June 08, 2009

LOS ANGELES -- Barbara S. Lawrence, a professor of organizational behavior at UCLA Anderson School of Management, has been awarded the Everett Cherrington Hughes Award for Career Scholarship. The award, which is the Academy of Management Careers Division's premier honor, recognizes scholarship that has made a significant contribution to the task of linking careers theory with the broader field of organization studies. The award will be presented to Professor Lawrence at the Academy of Management Annual Meeting on August 10, 2009.

"This is a well-deserved recognition for Barbara and we're incredibly proud of the way she has applied her research to social contexts," said Antonio Bernardo, professor and faculty chairman at UCLA Anderson School of Management.

Lawrence was selected as the 2009 recipient of the Hughes award for her work in investigating the impact of social context on individuals' professional lives. Her interdisciplinary research explores the relationships between individuals' careers, social norms and organizational demography. Lawrence's current project involves an agent-based simulation that examines the independent effects of individual perceptions and social structure on mobility.

"The goal of my research is to provide a tool for educational institutions, government agencies and private organizations to understand how relationships and social contexts affect work in today's society," said Lawrence. "I am honored to be included among those who have received this award in the past, and look forward to continuing my research in this field."

Her work on careers includes the Handbook of Career Theory, a co-authored book published by Cambridge University Press in 1989 and still in print after twenty years. Lawrence received the Outstanding Publication in Organizational Behavior Award at the Academy of Management in 1998. In 1999, her work with co-authors in Spain and the United States received the Best Paper Award of the First International Conference of the Iberoamerican Academy of Management.

"Barbara's work is at the top of the list of source materials on the subjects of career timetables, organizational demography and organizational reference groups," said Hugh P. Gunz, one of Lawrence's award nominators and professor of organizational behavior at the Joseph L. Rotman School of Management, and chair of the department of management at the University of Toronto, Mississauga. "She has an ability to tackle the most demanding topics and make them her own, advancing academic conversations with a broad community of organizational scholars."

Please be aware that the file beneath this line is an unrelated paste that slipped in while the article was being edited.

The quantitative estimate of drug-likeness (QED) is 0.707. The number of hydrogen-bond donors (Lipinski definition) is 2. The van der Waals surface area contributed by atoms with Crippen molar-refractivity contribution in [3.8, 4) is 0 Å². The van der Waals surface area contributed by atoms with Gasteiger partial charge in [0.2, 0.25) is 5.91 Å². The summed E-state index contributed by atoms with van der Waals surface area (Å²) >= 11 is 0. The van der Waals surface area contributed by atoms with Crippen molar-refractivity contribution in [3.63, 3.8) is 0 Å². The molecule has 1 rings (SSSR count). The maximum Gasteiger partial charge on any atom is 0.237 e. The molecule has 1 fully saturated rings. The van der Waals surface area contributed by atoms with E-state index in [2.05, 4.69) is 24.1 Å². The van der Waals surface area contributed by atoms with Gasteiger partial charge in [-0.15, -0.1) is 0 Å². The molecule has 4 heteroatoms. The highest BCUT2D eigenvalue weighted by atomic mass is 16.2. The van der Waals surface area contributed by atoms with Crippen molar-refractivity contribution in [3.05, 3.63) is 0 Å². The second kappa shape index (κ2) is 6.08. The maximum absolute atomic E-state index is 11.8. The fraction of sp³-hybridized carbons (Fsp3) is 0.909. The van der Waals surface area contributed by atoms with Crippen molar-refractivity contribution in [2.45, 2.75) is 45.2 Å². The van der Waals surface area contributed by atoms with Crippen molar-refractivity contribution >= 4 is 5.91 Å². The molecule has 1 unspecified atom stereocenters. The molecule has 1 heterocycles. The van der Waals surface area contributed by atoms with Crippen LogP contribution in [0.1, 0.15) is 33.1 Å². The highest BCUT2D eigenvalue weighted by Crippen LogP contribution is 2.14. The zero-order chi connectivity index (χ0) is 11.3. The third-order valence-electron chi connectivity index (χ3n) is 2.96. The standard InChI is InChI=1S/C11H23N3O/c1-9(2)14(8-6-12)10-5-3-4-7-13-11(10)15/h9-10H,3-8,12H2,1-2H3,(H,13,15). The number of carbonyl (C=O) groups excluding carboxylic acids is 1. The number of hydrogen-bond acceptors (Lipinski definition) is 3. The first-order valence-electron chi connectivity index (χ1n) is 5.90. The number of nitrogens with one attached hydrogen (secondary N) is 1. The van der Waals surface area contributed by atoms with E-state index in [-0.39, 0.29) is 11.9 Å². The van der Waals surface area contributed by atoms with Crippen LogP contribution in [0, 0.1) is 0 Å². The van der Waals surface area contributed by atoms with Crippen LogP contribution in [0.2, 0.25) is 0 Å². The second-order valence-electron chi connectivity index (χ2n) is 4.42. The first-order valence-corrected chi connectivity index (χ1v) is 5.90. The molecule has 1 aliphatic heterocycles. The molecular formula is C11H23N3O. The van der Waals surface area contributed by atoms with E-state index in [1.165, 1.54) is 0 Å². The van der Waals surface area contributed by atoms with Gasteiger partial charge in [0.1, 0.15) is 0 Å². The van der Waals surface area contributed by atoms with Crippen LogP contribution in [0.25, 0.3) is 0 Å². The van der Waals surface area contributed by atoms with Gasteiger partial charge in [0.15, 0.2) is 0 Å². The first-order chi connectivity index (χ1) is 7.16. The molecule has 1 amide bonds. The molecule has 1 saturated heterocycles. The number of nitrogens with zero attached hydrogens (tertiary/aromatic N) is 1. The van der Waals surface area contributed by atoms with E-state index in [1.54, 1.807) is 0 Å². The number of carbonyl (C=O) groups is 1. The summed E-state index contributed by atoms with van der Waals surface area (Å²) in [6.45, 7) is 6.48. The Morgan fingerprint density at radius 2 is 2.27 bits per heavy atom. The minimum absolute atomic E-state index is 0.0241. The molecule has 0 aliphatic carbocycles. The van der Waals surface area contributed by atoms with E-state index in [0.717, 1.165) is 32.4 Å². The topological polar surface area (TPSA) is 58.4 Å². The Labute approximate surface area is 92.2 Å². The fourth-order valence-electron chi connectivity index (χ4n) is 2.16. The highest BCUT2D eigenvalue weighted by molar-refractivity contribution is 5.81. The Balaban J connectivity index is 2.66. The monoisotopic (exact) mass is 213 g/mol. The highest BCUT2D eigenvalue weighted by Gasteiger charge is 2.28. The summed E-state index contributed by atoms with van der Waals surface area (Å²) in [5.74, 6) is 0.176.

"On a personal note, Barbara is an exemplary collaborator and persistently takes ideas and conversations further than one imagined," said Michael B. Arthur, professor at Suffolk University Sawyer Business School and co-editor with Lawrence and Douglas T. Hall of the Handbook of Career Theory (Cambridge University Press 1989) , which is still in print today. "There are few in our field who represent the tradition of Everett Hughes the way Barbara has, by bringing the field of career studies into the broader context of the study of organization."

Lawrence has been a member of the faculty at UCLA Anderson School of Management since 1983 and teaches in the MBA, Doctoral, Fully-Employed MBA, Executive MBA and Executive programs. Her research has been funded by corporate, academic, and government agencies, including the National Institutes of Health. She is a member of the Academy of Management, American Psychological Association, American Sociological Association, INFORMS, and the Society for Industrial and Organizational Psychology.

About UCLA Anderson School of Management
UCLA Anderson School of Management, established in 1935, is regarded among the leading business schools in the world. UCLA Anderson faculty members are renowned for their teaching excellence and research in advancing management thinking. Each year, UCLA Anderson provides management education to more than 1,700 students enrolled in MBA, Executive MBA, Fully-Employed MBA and doctoral programs, and to more than 2,000 professional managers through executive education programs. Combining highly selective admissions, varied and innovative learning programs, and a world-wide network of 36,000 alumni, UCLA Anderson develops and prepares global leaders.

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